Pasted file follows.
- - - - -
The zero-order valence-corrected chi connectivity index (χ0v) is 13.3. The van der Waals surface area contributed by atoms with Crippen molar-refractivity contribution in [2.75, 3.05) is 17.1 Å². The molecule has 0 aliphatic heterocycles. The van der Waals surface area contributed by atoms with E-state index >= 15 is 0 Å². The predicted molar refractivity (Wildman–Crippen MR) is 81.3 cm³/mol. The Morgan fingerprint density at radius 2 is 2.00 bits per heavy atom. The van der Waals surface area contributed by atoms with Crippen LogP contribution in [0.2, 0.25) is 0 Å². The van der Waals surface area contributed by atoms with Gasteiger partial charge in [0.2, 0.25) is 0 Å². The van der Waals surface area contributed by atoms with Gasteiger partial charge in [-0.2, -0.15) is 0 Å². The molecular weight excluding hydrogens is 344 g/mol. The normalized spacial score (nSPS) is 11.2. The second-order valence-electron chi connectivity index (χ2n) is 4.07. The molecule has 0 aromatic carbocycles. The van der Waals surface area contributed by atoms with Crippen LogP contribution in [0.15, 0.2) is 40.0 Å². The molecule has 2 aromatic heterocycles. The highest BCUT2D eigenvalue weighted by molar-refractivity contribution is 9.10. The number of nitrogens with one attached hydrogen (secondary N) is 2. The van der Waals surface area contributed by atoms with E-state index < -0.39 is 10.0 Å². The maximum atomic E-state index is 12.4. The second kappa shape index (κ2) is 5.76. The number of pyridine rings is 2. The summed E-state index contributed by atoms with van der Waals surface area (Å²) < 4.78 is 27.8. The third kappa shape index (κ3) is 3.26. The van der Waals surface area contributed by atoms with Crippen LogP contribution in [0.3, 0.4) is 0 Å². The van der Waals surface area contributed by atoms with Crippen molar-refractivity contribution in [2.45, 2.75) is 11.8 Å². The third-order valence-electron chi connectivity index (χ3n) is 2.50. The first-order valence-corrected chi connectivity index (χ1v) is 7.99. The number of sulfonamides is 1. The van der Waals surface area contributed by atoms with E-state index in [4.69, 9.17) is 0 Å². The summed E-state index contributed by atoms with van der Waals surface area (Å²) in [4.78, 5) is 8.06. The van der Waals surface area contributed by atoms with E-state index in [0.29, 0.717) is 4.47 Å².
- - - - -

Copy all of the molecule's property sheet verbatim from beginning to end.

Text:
The zero-order valence-corrected chi connectivity index (χ0v) is 13.3. The van der Waals surface area contributed by atoms with Crippen molar-refractivity contribution in [2.75, 3.05) is 17.1 Å². The molecule has 0 aliphatic heterocycles. The van der Waals surface area contributed by atoms with E-state index >= 15 is 0 Å². The predicted molar refractivity (Wildman–Crippen MR) is 81.3 cm³/mol. The Morgan fingerprint density at radius 2 is 2.00 bits per heavy atom. The van der Waals surface area contributed by atoms with Crippen LogP contribution in [0.2, 0.25) is 0 Å². The van der Waals surface area contributed by atoms with Gasteiger partial charge in [0.2, 0.25) is 0 Å². The van der Waals surface area contributed by atoms with Gasteiger partial charge in [-0.2, -0.15) is 0 Å². The molecular weight excluding hydrogens is 344 g/mol. The normalized spacial score (nSPS) is 11.2. The second-order valence-electron chi connectivity index (χ2n) is 4.07. The molecule has 0 aromatic carbocycles. The van der Waals surface area contributed by atoms with Crippen LogP contribution in [0.15, 0.2) is 40.0 Å². The molecule has 2 aromatic heterocycles. The highest BCUT2D eigenvalue weighted by molar-refractivity contribution is 9.10. The number of nitrogens with one attached hydrogen (secondary N) is 2. The van der Waals surface area contributed by atoms with E-state index < -0.39 is 10.0 Å². The maximum atomic E-state index is 12.4. The second kappa shape index (κ2) is 5.76. The number of pyridine rings is 2. The summed E-state index contributed by atoms with van der Waals surface area (Å²) < 4.78 is 27.8. The third kappa shape index (κ3) is 3.26. The van der Waals surface area contributed by atoms with Crippen LogP contribution in [0.3, 0.4) is 0 Å². The van der Waals surface area contributed by atoms with Crippen molar-refractivity contribution in [2.45, 2.75) is 11.8 Å². The third-order valence-electron chi connectivity index (χ3n) is 2.50. The first-order valence-corrected chi connectivity index (χ1v) is 7.99. The number of sulfonamides is 1. The van der Waals surface area contributed by atoms with E-state index in [4.69, 9.17) is 0 Å². The summed E-state index contributed by atoms with van der Waals surface area (Å²) in [4.78, 5) is 8.06. The van der Waals surface area contributed by atoms with E-state index in [0.29, 0.717) is 4.47 Å².